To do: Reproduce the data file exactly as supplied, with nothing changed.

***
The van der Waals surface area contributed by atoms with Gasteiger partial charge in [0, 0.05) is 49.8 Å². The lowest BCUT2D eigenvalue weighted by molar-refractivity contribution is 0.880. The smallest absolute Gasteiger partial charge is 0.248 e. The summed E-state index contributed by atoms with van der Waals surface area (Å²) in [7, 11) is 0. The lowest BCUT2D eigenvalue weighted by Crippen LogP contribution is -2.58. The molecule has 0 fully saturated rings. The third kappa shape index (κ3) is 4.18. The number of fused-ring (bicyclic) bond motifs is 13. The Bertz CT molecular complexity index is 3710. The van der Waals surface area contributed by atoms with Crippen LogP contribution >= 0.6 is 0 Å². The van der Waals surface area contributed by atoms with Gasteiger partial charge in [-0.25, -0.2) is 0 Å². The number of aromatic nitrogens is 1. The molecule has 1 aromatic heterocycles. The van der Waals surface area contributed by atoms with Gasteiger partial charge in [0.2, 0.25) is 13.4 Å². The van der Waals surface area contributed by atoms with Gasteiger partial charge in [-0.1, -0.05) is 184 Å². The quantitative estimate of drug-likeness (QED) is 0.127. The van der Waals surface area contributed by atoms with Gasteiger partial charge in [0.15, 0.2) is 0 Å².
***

The van der Waals surface area contributed by atoms with Gasteiger partial charge in [0, 0.05) is 49.8 Å². The lowest BCUT2D eigenvalue weighted by molar-refractivity contribution is 0.880. The smallest absolute Gasteiger partial charge is 0.248 e. The summed E-state index contributed by atoms with van der Waals surface area (Å²) in [7, 11) is 0. The lowest BCUT2D eigenvalue weighted by Crippen LogP contribution is -2.58. The molecule has 0 fully saturated rings. The third kappa shape index (κ3) is 4.18. The number of fused-ring (bicyclic) bond motifs is 13. The Bertz CT molecular complexity index is 3710. The van der Waals surface area contributed by atoms with Crippen LogP contribution >= 0.6 is 0 Å². The van der Waals surface area contributed by atoms with Gasteiger partial charge in [-0.25, -0.2) is 0 Å². The number of aromatic nitrogens is 1. The molecule has 1 aromatic heterocycles. The van der Waals surface area contributed by atoms with Gasteiger partial charge in [0.2, 0.25) is 13.4 Å². The van der Waals surface area contributed by atoms with Gasteiger partial charge in [-0.1, -0.05) is 184 Å². The quantitative estimate of drug-likeness (QED) is 0.127. The van der Waals surface area contributed by atoms with Gasteiger partial charge in [0.15, 0.2) is 0 Å².